I certainly don't see or hear too many birds from my fifth-floor flat, although clusters of goldfinches magically appear in the springtime, gracing the scrubby, scruffy trees in the street down below with their elegant, colourful presence. However, I have come across a few exotic species over the last few months.
The most stunning were perhaps the ones to be found in the Beaney House of Art and Knowledge in Canterbury. Some are small features from 17th century Dutch stained-glass window panels set in the museum staircase, but others were in exhibition display cabinets (hence the annoying light reflections on the photographs!). Unfortunately I didn't take notes on the exact origins or history of these pieces during my visit, so I will have to wait till next time...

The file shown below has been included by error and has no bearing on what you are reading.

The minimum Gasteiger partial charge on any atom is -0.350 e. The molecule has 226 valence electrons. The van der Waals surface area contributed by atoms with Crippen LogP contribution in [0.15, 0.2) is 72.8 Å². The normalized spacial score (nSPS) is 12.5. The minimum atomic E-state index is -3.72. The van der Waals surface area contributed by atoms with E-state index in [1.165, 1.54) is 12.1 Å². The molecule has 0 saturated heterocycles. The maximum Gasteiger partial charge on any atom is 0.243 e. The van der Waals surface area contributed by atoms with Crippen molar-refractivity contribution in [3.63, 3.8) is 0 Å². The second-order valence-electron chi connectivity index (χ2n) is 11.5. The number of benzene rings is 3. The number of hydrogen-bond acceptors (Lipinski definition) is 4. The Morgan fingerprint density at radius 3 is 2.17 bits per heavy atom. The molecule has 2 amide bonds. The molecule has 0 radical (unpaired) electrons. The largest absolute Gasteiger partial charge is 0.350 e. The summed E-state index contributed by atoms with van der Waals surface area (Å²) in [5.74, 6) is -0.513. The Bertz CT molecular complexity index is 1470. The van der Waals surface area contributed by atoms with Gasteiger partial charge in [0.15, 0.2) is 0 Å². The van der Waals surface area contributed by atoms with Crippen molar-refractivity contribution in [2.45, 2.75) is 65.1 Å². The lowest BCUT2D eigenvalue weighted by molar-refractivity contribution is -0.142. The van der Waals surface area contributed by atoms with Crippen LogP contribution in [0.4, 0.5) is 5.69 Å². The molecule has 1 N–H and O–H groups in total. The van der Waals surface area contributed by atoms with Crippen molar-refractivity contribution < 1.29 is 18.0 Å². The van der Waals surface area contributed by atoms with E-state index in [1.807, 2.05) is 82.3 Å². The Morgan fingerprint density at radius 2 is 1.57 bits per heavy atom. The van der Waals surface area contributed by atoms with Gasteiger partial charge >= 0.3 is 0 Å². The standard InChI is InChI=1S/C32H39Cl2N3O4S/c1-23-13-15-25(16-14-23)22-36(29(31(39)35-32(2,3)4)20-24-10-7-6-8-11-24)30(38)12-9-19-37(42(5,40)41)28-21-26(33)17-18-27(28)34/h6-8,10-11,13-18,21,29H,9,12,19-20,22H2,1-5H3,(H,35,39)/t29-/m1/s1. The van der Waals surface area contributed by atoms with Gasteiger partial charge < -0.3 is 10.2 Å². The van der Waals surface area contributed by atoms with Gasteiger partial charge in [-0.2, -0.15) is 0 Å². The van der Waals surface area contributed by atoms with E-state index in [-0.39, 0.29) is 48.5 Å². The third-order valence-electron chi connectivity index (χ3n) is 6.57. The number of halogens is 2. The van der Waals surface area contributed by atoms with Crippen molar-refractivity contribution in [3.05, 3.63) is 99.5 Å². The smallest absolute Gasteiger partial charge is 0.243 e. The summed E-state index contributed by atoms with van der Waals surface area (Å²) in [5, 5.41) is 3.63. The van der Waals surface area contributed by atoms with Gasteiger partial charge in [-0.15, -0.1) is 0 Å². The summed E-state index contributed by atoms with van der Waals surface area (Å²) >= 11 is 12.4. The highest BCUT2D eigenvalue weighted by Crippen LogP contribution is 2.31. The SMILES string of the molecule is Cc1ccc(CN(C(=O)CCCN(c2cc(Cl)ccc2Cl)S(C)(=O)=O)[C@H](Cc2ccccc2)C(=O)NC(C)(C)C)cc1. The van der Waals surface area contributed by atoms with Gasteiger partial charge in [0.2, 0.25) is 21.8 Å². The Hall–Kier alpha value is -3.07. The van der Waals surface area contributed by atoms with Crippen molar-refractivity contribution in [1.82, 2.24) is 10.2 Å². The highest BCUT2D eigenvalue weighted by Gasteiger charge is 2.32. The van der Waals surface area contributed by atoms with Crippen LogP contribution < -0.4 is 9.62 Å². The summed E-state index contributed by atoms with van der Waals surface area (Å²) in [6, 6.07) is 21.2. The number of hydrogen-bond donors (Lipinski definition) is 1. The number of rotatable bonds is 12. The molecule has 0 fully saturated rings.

As with most centuries-old art, the aspect and appearance of the humans that were dutifully represented on canvas, or indeed, stained glass often seem quaintly 'dated' to our 21st century eyes and aesthetics, but the animals portrayed always appear uncannily timeless or contemporary even.
Strangely quirky expressions and quizzical tilts of the head are displayed by beasts, feathered or furred, that seem to capture some essential bestial essence that wipes away the vast expanse of years that separates us from the time of their creation.
Funny beady eyes peer out at us knowingly, or otherwise the beast in question seems to be too engrossed in its own activity to pay any attention to us mere spectators, or indeed any of the human actors in the artwork in question.
The tortoiseshell butterfly below is caught in its perfect state, like an insect in resin, as if it had been captured only yesterday...
I came across this beautiful bird-making kit over Christmas, and couldn't resist it. I do wish there were some more European common-or-garden species in the set since ironically I rarely catch sight of the humble robin, wren or bullfinch these days. Maybe I could make my own version, once I have finally assembled these fine North American specimens!